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Do you remember the last time The Coen Brothers oversaw a remake? No? The title, The Ladykillers, should send shivers down your spine. How about the last time a Western movie pierced the cinema going consciousness? Anyone answering No Country For Old Men should understand that its meant in the old fashioned sense of the genre definition, not that Coen contemporary classic. How about Unforgiven, from way back in the gunslinging era of 1992? The point of this meandering wagon trail of an introduction is to dispel any fears that previous director and genre form would affect True Grit. It doesn’t. This is a magnificent piece of grandiose filmmaking in which nobody is firing blanks.
The second adaptation of Charles Portis’ 1968 novel, rather than a remake of “The Duke” starring vehicle of the same name, True Grit is the notion of someone brave, with a strong sense of self and power. It’s a notion that you’d hardly apply to Rooster Cogburn (Jeff Bridges), a washed up, morally dubious U.S. Marshall who is reluctantly persuaded to pursue the murderer of Mattie Ross’ (Hailee Steinfeld) father. Insistent on accompanying the curmudgeonly cowboy on his trek to hogtie Tom Chaney (Josh Brolin), they set out on a journey, along with a Texas Ranger, LaBeouf (Matt Damon), which tests their own true grit to the limits.
Yeehaw! Where to begin? Let’s start with the mugs adorning the wanted posters, a more appealing ensemble you won’t find. It’s lazy and disrespectful to his performance to label Bridges’ Rooster, as “the dude” in callipers, but that’s essentially what he is; set in his ways but prone to an act of modest heroism, he is one part of a magnificent trio of relationships that dominate the movie over the simple good guys v bad guys plot. His begrudging friendship and hilarious banter exchanges with the increasingly excellent Matt Damon are an unexpected treat in a genre often associated with the gruff loner, it’s almost a bromance.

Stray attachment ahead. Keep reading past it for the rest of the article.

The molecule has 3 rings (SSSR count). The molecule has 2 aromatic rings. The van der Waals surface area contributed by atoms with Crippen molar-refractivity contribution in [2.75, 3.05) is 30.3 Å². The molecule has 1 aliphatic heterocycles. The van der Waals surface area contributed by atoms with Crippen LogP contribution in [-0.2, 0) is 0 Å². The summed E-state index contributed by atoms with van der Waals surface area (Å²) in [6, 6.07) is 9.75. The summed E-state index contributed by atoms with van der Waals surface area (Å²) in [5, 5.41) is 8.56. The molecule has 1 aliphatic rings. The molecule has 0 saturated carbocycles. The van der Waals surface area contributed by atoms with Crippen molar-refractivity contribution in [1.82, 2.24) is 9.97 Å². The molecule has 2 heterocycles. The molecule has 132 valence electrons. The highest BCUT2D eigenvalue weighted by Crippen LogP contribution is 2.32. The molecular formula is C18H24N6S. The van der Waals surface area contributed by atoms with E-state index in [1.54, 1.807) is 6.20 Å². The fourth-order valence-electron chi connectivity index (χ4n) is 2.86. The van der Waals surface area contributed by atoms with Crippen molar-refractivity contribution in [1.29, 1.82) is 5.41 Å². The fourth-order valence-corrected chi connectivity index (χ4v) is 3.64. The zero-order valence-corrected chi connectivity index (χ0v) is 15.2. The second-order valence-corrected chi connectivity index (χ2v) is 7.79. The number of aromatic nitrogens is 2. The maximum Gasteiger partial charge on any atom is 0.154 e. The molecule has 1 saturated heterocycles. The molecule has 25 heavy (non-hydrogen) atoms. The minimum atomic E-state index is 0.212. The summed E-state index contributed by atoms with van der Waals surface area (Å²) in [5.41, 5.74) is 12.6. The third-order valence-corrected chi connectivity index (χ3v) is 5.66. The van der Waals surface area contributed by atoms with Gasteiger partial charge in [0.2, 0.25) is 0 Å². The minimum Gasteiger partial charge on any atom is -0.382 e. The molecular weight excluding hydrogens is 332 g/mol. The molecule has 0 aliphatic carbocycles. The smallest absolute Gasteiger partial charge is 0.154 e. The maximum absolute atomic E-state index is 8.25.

The fulcrum of the narrative is Hailee Steinfeld’s Oscar nominated performance as the headstrong, oversized hat wearing narrator. Precocious but never obnoxious, dominant but never showy, her chemistry with the two elder statesmen is utterly convincing in a way that makes the latter plot developments completely believable and emotionally satisfying.
This is the Coens, so some things are a given; the script is peppered with fantastic word play – the Damon/Bridges head-to-heads, Steinfeld negotiating for her father’s ponies, and genre stalwart, Barry Pepper chewing the cud with his 10-year old foe. Then there’s the sparse action scenes, immediate and effectively executed, especially during the gung-ho finale.
And stand up Roger Deakins. How this man has failed to win an Academy Award when his cinematography credits include The Assassination of Jesse James, The Shawshank Redemption, and Fargo, is a complete mystery, because thanks to his eye, True Grit is not only funny, tough, and a rollicking good western, but it is also breathtaking to look at.
Despite the minor misstep of a bodged ending, something the Coens are often accused of, True Grit remains old fashioned filmmaking in the “they don’t make em like they used to” mould. Saddle up.